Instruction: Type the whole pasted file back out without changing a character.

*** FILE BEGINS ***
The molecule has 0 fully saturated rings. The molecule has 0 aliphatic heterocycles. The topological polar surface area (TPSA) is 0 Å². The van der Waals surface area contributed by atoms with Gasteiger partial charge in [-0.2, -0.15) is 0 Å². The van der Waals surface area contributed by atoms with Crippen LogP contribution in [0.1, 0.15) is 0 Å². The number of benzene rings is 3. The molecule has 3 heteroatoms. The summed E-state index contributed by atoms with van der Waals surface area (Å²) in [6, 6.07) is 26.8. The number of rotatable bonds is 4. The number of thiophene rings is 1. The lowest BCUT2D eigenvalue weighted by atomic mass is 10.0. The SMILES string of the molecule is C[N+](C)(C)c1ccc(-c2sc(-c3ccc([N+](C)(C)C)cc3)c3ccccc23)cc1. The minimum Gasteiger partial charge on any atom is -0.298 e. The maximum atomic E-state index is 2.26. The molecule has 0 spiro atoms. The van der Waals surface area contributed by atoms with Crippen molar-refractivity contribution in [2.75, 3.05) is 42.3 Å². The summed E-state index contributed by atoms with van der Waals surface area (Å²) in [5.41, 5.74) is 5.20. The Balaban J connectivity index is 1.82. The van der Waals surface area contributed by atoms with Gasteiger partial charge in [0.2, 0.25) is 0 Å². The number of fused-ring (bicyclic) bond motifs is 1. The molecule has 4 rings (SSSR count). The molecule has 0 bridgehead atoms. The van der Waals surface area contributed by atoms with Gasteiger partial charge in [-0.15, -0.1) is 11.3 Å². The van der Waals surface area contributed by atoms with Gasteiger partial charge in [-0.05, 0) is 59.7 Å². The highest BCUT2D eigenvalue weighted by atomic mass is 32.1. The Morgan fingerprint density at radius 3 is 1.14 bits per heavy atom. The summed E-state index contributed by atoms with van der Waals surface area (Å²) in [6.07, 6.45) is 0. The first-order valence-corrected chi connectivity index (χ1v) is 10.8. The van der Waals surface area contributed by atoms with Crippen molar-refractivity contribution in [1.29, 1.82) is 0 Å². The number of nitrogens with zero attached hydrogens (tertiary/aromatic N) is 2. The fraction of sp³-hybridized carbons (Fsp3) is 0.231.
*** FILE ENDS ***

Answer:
The molecule has 0 fully saturated rings. The molecule has 0 aliphatic heterocycles. The topological polar surface area (TPSA) is 0 Å². The van der Waals surface area contributed by atoms with Gasteiger partial charge in [-0.2, -0.15) is 0 Å². The van der Waals surface area contributed by atoms with Crippen LogP contribution in [0.1, 0.15) is 0 Å². The number of benzene rings is 3. The molecule has 3 heteroatoms. The summed E-state index contributed by atoms with van der Waals surface area (Å²) in [6, 6.07) is 26.8. The number of rotatable bonds is 4. The number of thiophene rings is 1. The lowest BCUT2D eigenvalue weighted by atomic mass is 10.0. The SMILES string of the molecule is C[N+](C)(C)c1ccc(-c2sc(-c3ccc([N+](C)(C)C)cc3)c3ccccc23)cc1. The minimum Gasteiger partial charge on any atom is -0.298 e. The maximum atomic E-state index is 2.26. The molecule has 0 spiro atoms. The van der Waals surface area contributed by atoms with Crippen molar-refractivity contribution in [2.75, 3.05) is 42.3 Å². The summed E-state index contributed by atoms with van der Waals surface area (Å²) in [5.41, 5.74) is 5.20. The Balaban J connectivity index is 1.82. The van der Waals surface area contributed by atoms with Gasteiger partial charge in [0.2, 0.25) is 0 Å². The number of fused-ring (bicyclic) bond motifs is 1. The molecule has 4 rings (SSSR count). The molecule has 0 bridgehead atoms. The van der Waals surface area contributed by atoms with Gasteiger partial charge in [-0.15, -0.1) is 11.3 Å². The van der Waals surface area contributed by atoms with Gasteiger partial charge in [-0.05, 0) is 59.7 Å². The highest BCUT2D eigenvalue weighted by atomic mass is 32.1. The Morgan fingerprint density at radius 3 is 1.14 bits per heavy atom. The summed E-state index contributed by atoms with van der Waals surface area (Å²) in [6.07, 6.45) is 0. The first-order valence-corrected chi connectivity index (χ1v) is 10.8. The van der Waals surface area contributed by atoms with Crippen molar-refractivity contribution in [1.29, 1.82) is 0 Å². The number of nitrogens with zero attached hydrogens (tertiary/aromatic N) is 2. The fraction of sp³-hybridized carbons (Fsp3) is 0.231.